"Our promise to our driver community is to get them 2,500 miles a week.," Koehl said. "That's about a $75,000 annual compensation offer."

Fleet managers at Variant have been replaced with operations specialists who are free to provide drivers with more personalized one-on-one contact while the company's Optimizer software bears the heavy load of route planning. Response times to drivers typically are handled within two minutes. Drivers interact with Optimizer through a multifunction app.

Variant also has launched an Ambassador program to help build a more connected driver community. Long-haul trucking may be a one-person job, but through the Variant Ambassador program, drivers share their Variant experience with other drivers and invite them to join their Squad. As the Variant Squad grows, so will driver paychecks, much like other multi-level marketing concepts.


* Started: 2019* Owner: U.S. Xpress Enterprises* Location: Midtown Atlanta office develops technology and new systems* Size: Over 1,600 tractors currently and Variant expects to have 2,500 drivers by year end* Products: The Variant Optimizer is designed to cut operating costs and boost driver efficiency through the platform known as Vector that uses interconnected algorithms to analyze truck positions and orders, among other factors in real time.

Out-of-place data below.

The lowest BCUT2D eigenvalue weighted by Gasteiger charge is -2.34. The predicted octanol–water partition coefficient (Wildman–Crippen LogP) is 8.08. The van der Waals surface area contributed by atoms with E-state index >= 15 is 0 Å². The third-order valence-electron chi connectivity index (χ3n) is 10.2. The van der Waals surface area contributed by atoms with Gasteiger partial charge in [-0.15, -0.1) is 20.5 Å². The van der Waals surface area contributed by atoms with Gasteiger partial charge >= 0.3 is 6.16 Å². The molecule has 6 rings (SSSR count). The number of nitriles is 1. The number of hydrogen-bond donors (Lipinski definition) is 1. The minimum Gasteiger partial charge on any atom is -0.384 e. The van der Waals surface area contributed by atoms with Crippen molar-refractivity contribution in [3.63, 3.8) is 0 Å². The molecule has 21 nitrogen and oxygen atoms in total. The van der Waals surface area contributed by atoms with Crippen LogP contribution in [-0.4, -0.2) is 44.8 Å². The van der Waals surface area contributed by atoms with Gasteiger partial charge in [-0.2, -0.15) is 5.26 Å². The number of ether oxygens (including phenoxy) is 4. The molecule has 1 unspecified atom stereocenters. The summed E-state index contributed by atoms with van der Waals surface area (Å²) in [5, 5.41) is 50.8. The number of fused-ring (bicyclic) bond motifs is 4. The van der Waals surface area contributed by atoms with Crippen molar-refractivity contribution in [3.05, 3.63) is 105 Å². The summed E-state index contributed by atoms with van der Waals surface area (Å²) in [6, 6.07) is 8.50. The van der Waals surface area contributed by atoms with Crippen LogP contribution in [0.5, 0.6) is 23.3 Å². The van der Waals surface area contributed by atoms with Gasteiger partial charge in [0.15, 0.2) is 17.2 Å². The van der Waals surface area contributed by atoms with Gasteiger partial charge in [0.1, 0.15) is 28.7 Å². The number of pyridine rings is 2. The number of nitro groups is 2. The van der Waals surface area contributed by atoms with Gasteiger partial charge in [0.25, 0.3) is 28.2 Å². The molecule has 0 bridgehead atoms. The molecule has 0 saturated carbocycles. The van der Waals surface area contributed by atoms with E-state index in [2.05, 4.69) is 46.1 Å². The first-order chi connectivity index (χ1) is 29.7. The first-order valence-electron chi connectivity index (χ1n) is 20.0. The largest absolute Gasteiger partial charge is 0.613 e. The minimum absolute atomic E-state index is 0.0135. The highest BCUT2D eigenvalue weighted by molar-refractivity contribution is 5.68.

Already, about one fourth of the Variant drivers have joined the Ambassador program "and we're working hard on ways to scale that program over the next couple of years," Koehl said.

The Variant operation has grown from a startup to more than 1,600 tractors in just two years and Koehl says he expects to have 2,500 drivers with Variant by the end of the year. Within the growing company, there are now about 250 drivers that help bring greater connections and service to keep drivers on the road and limit driver turnover, Koehl said.

"Most of our competitors are downsizing their over-the-road fleet, but we have made a commitment to grow that even with some big headwinds," Koehl says. "I think we are now in this second season of Variant where, to some degree, it's been said we over-indexed on technology. But now we're bringing that humanization of technology and people together to really enable us to scale this operation."

Koehl is deeply connected to innovative technologies transforming the trucking industry, including partnerships with the Massachusetts Institute of Technology and its FreightLab program, which finds solutions for greater efficiency in logistics. He also oversees strategic partnerships with autonomous vehicle developers to bring to market self-driving technology and is currently vice chair of the Autonomous Truck Committee with the American Trucking Associations (ATA).

"We will continue to operate, grow, and improve Variant from our Atlanta location and expect Variant to continue to be the main growth engine of our Truckload fleet in coming years," Fuller says.


* How we got here: Chattanooga's road to logistics dominance

* How the supply chain became everyone's business